Bipartisan legislation would strengthen victim rights, reduce rape kit backlog

(Courtesy: West Midlands Police Dept.)

The Justice for All Reauthorization Act of 2016 would reduce rape kit backlog and provide forensic labs with improved post-conviction DNA testing, according to U.S. Sen. John Cornyn who introduced the bill to Congress last week.

Cornyn and U.S. Sen. Patrick Leahy and U.S. Representatives Ted Poe of Texas and Jim Costa of California introduced the bipartisan legislation to build on the 2004 Justice for All Act.

The 2016 act would strengthen crime victims’ rights and programs by increasing access to restitution. It would reauthorize programs used to notify crime victims that they have the right to legal assistance and to be heard in court, a joint press release states.

“The Justice for All Act has increased law enforcement resources, protected the innocent from wrongful convictions, and helped deliver justice for victims across the country,” Cornyn said. “Reauthorizing this important piece of legislation will continue to provide victims with the support necessary to restore their lives, and continue to give law enforcement the tools to put more criminals behind bars.”

The bill receives support from the Innocent Project, a New York-based nonprofit organization dedicated to using DNA to release wrongly convicted prisoners.

The National Registry of Exonerations currently lists almost 1,800 exonerations since 1989, 337 of which were based primarily on DNA.

In approximately half of the DNA cases, the true perpetrator went on to commit additional serious crimes before being identified. Additionally, 2015 was the third straight record-setting year for the number of exonerations in the U.S., with 149 occurring.

“This bill would help improve public safety and accountability by reauthorizing important, evidence-based criminal justice system programs which have led to many exonerations, including those that have identified real perpetrators of crime,” said Barry Scheck, co-founder of the Innocence Project.

Among its components, the legislation would reauthorize the Kirk Bloodsworth Post-Conviction DNA Testing Program, which has led to the exoneration of 28 wrongfully convicted persons, Scheck said in a statement.

It would also reauthorize the Coverdell Forensic Science Improvement Program, which supports capacity of crime labs to process forensic evidence while helping to ensure crime lab accountability.

The bill seeks to improve the administration of criminal justice programs by increasing accountability for federal funds and requiring the Justice Department to assist state and local governments to improve their indigent defense systems.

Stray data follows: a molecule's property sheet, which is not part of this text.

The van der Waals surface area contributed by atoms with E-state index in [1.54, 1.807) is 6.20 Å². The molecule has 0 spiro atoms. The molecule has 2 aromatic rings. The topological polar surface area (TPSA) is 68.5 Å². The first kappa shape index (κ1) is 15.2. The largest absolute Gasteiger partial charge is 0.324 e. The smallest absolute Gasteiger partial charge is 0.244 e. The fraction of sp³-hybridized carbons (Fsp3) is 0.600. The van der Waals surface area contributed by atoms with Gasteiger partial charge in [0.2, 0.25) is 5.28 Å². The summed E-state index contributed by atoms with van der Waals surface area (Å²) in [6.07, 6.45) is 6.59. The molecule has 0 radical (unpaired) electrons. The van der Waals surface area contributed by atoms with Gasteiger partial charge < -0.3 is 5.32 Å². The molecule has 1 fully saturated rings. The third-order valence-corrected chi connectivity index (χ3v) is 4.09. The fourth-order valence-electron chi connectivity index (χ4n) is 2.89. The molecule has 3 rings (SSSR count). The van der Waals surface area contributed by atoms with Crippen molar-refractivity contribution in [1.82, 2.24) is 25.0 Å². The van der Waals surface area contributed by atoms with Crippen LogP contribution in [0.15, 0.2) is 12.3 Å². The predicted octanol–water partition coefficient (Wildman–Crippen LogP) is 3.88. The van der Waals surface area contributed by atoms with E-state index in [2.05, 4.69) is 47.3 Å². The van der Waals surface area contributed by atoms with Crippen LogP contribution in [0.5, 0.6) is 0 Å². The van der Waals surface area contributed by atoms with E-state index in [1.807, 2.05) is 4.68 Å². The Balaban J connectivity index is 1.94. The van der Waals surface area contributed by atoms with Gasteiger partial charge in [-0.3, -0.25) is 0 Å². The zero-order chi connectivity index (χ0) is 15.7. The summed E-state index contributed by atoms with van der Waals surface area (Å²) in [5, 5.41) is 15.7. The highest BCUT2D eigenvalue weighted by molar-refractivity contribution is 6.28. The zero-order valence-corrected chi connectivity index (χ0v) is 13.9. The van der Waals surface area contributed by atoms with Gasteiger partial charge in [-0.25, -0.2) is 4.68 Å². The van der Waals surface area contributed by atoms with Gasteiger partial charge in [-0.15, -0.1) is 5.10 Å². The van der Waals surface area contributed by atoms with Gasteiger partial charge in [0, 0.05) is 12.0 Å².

Additionally, it reinforces provisions of the Prison Rape Elimination Act.

Leahy said the post-conviction testing would help to build confidence in the justice system that has been tainted with DNA scandals. It would also send a message to current law authorities and forensic labs that the government supports their efforts.

“As a former prosecutor, I have great faith in our criminal justice system and in the men and women who have dedicated their lives to making it work,” Leahy said.

The Justice for All Act helped to exonerate innocent criminals and he said he hopes this act will build on

that legislation.

“Dozens of exonerations made possible by the Justice for All Act are testament enough to its value,” Leahy said. “It is past time for Congress to reauthorize this vital law to ensure that law enforcement and crime victims have the resources they need and that our justice system serves us all.”

The reinforcement and funding to improve DNA testing is one of the most important aspects of the bill, Poe said.

“The 2004 Justice for All Act took a big step forward in increasing resources devoted to DNA and other forensic technology,” Poe said. “As a former prosecutor and judge and co-chair of the Victims’ Rights Caucus, I have had personal experience working with victims of crime whose lives and families’ lives have been torn apart.”

Costa, the co-chair of the Congressional Victim’s Rights Caucus, said the victim assistance support would help those faced with domestic violence and bolster child advocacy services.

“From providing vital resources for forensic testing to reducing the rape kit backlog and improving the safety of our prisons, this bipartisan legislation supports victims of crime, law enforcement, and the courts,” Costa said.

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